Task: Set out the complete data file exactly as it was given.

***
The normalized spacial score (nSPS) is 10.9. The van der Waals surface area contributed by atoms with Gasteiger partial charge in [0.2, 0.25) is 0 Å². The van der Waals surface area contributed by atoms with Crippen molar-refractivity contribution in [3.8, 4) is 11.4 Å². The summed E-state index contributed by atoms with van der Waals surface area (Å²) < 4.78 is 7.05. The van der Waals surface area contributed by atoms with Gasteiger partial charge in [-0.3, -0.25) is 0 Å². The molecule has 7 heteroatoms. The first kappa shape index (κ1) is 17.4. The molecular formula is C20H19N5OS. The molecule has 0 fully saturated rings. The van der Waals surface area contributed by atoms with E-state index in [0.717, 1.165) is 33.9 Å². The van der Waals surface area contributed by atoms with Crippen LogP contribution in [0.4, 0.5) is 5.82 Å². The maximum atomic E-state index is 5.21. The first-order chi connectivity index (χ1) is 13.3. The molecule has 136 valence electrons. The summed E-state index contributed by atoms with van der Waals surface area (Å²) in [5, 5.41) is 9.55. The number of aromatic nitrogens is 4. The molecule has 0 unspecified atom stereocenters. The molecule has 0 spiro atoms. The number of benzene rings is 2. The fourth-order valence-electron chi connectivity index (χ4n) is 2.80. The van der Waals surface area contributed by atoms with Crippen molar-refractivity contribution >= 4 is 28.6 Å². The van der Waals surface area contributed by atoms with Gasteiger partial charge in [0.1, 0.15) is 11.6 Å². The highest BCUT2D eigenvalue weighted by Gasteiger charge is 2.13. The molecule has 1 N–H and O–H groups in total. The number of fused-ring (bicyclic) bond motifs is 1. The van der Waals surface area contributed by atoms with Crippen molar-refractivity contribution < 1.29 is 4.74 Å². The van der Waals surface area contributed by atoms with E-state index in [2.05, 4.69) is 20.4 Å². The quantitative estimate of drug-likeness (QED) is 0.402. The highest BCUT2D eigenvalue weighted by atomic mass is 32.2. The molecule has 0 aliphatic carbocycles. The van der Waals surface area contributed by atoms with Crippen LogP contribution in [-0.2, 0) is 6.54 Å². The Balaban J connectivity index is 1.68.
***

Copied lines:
The normalized spacial score (nSPS) is 10.9. The van der Waals surface area contributed by atoms with Gasteiger partial charge in [0.2, 0.25) is 0 Å². The van der Waals surface area contributed by atoms with Crippen molar-refractivity contribution in [3.8, 4) is 11.4 Å². The summed E-state index contributed by atoms with van der Waals surface area (Å²) < 4.78 is 7.05. The van der Waals surface area contributed by atoms with Gasteiger partial charge in [-0.3, -0.25) is 0 Å². The molecule has 7 heteroatoms. The first kappa shape index (κ1) is 17.4. The molecular formula is C20H19N5OS. The molecule has 0 fully saturated rings. The van der Waals surface area contributed by atoms with E-state index in [0.717, 1.165) is 33.9 Å². The van der Waals surface area contributed by atoms with Crippen LogP contribution in [0.4, 0.5) is 5.82 Å². The maximum atomic E-state index is 5.21. The first-order chi connectivity index (χ1) is 13.3. The molecule has 136 valence electrons. The summed E-state index contributed by atoms with van der Waals surface area (Å²) in [5, 5.41) is 9.55. The number of aromatic nitrogens is 4. The molecule has 0 unspecified atom stereocenters. The molecule has 0 spiro atoms. The number of benzene rings is 2. The fourth-order valence-electron chi connectivity index (χ4n) is 2.80. The van der Waals surface area contributed by atoms with Crippen molar-refractivity contribution >= 4 is 28.6 Å². The van der Waals surface area contributed by atoms with Gasteiger partial charge in [0.1, 0.15) is 11.6 Å². The highest BCUT2D eigenvalue weighted by Gasteiger charge is 2.13. The molecule has 1 N–H and O–H groups in total. The number of fused-ring (bicyclic) bond motifs is 1. The van der Waals surface area contributed by atoms with Crippen molar-refractivity contribution < 1.29 is 4.74 Å². The van der Waals surface area contributed by atoms with E-state index in [2.05, 4.69) is 20.4 Å². The quantitative estimate of drug-likeness (QED) is 0.402. The highest BCUT2D eigenvalue weighted by atomic mass is 32.2. The molecule has 0 aliphatic carbocycles. The van der Waals surface area contributed by atoms with Crippen LogP contribution in [-0.2, 0) is 6.54 Å². The Balaban J connectivity index is 1.68.